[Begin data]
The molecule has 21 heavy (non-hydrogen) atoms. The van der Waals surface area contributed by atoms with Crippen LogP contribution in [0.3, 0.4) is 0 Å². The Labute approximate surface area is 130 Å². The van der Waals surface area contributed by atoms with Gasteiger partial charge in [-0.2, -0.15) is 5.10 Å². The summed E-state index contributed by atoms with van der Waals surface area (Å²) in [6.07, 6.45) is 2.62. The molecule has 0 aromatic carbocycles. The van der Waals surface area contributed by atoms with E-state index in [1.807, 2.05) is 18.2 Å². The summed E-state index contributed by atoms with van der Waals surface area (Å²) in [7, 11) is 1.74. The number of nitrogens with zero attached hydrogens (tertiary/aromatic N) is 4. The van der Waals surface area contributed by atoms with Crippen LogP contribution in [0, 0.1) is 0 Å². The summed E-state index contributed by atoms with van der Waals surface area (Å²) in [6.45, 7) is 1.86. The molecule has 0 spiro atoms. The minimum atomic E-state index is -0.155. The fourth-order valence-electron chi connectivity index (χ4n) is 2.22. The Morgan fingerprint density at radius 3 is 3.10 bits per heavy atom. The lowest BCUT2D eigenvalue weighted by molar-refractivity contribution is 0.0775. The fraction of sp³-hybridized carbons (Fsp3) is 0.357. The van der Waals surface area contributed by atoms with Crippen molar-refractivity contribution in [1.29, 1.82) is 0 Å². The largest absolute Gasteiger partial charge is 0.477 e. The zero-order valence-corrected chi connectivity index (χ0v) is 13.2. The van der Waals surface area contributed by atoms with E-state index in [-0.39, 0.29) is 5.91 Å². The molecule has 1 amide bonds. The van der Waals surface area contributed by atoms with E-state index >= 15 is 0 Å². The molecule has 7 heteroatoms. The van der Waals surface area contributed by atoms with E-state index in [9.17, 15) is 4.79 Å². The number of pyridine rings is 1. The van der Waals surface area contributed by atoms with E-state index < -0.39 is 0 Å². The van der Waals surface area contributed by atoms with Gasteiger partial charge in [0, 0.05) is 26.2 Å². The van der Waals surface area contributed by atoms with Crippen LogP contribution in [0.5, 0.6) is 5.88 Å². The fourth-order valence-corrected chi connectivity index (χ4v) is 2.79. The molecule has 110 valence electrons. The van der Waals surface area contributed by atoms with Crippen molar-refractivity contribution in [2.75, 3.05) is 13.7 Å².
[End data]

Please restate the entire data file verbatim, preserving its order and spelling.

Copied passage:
The molecule has 21 heavy (non-hydrogen) atoms. The van der Waals surface area contributed by atoms with Crippen LogP contribution in [0.3, 0.4) is 0 Å². The Labute approximate surface area is 130 Å². The van der Waals surface area contributed by atoms with Gasteiger partial charge in [-0.2, -0.15) is 5.10 Å². The summed E-state index contributed by atoms with van der Waals surface area (Å²) in [6.07, 6.45) is 2.62. The molecule has 0 aromatic carbocycles. The van der Waals surface area contributed by atoms with E-state index in [1.807, 2.05) is 18.2 Å². The summed E-state index contributed by atoms with van der Waals surface area (Å²) in [7, 11) is 1.74. The number of nitrogens with zero attached hydrogens (tertiary/aromatic N) is 4. The van der Waals surface area contributed by atoms with Crippen LogP contribution in [0, 0.1) is 0 Å². The summed E-state index contributed by atoms with van der Waals surface area (Å²) in [6.45, 7) is 1.86. The molecule has 0 spiro atoms. The minimum atomic E-state index is -0.155. The fourth-order valence-electron chi connectivity index (χ4n) is 2.22. The Morgan fingerprint density at radius 3 is 3.10 bits per heavy atom. The lowest BCUT2D eigenvalue weighted by molar-refractivity contribution is 0.0775. The fraction of sp³-hybridized carbons (Fsp3) is 0.357. The van der Waals surface area contributed by atoms with Crippen molar-refractivity contribution in [1.29, 1.82) is 0 Å². The largest absolute Gasteiger partial charge is 0.477 e. The zero-order valence-corrected chi connectivity index (χ0v) is 13.2. The van der Waals surface area contributed by atoms with E-state index in [-0.39, 0.29) is 5.91 Å². The molecule has 1 amide bonds. The van der Waals surface area contributed by atoms with E-state index >= 15 is 0 Å². The molecule has 7 heteroatoms. The van der Waals surface area contributed by atoms with E-state index in [9.17, 15) is 4.79 Å². The number of pyridine rings is 1. The van der Waals surface area contributed by atoms with E-state index < -0.39 is 0 Å². The van der Waals surface area contributed by atoms with Gasteiger partial charge in [0, 0.05) is 26.2 Å². The van der Waals surface area contributed by atoms with Crippen LogP contribution in [0.5, 0.6) is 5.88 Å². The fourth-order valence-corrected chi connectivity index (χ4v) is 2.79. The molecule has 110 valence electrons. The van der Waals surface area contributed by atoms with Crippen molar-refractivity contribution in [2.75, 3.05) is 13.7 Å².